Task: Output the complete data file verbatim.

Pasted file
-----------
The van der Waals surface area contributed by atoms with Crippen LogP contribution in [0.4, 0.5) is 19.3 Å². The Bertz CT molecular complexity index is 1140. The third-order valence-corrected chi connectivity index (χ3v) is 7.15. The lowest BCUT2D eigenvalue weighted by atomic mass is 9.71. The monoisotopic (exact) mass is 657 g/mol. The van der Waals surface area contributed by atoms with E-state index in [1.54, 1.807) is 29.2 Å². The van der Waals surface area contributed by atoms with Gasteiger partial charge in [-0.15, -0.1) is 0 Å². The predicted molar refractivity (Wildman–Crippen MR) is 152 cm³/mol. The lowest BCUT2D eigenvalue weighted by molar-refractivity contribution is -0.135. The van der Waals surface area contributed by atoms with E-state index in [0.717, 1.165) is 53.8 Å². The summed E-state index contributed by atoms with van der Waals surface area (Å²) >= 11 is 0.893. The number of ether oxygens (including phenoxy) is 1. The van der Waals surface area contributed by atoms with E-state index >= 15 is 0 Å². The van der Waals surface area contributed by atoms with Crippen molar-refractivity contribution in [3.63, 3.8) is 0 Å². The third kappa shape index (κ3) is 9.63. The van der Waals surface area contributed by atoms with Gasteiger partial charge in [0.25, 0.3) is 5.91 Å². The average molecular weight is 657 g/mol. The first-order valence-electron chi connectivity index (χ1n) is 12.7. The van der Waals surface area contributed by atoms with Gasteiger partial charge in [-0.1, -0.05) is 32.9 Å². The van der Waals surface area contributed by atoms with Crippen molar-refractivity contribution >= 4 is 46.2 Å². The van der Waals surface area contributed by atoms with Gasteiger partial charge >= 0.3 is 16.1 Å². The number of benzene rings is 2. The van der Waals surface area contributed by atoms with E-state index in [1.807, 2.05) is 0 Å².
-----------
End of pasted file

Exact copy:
The van der Waals surface area contributed by atoms with Crippen LogP contribution in [0.4, 0.5) is 19.3 Å². The Bertz CT molecular complexity index is 1140. The third-order valence-corrected chi connectivity index (χ3v) is 7.15. The lowest BCUT2D eigenvalue weighted by atomic mass is 9.71. The monoisotopic (exact) mass is 657 g/mol. The van der Waals surface area contributed by atoms with E-state index in [1.54, 1.807) is 29.2 Å². The van der Waals surface area contributed by atoms with Gasteiger partial charge in [-0.15, -0.1) is 0 Å². The predicted molar refractivity (Wildman–Crippen MR) is 152 cm³/mol. The lowest BCUT2D eigenvalue weighted by molar-refractivity contribution is -0.135. The van der Waals surface area contributed by atoms with E-state index in [0.717, 1.165) is 53.8 Å². The summed E-state index contributed by atoms with van der Waals surface area (Å²) >= 11 is 0.893. The number of ether oxygens (including phenoxy) is 1. The van der Waals surface area contributed by atoms with E-state index >= 15 is 0 Å². The van der Waals surface area contributed by atoms with Crippen molar-refractivity contribution in [3.63, 3.8) is 0 Å². The third kappa shape index (κ3) is 9.63. The van der Waals surface area contributed by atoms with Gasteiger partial charge in [0.25, 0.3) is 5.91 Å². The average molecular weight is 657 g/mol. The first-order valence-electron chi connectivity index (χ1n) is 12.7. The van der Waals surface area contributed by atoms with Gasteiger partial charge in [-0.1, -0.05) is 32.9 Å². The van der Waals surface area contributed by atoms with Crippen molar-refractivity contribution >= 4 is 46.2 Å². The van der Waals surface area contributed by atoms with Gasteiger partial charge >= 0.3 is 16.1 Å². The number of benzene rings is 2. The van der Waals surface area contributed by atoms with E-state index in [1.807, 2.05) is 0 Å².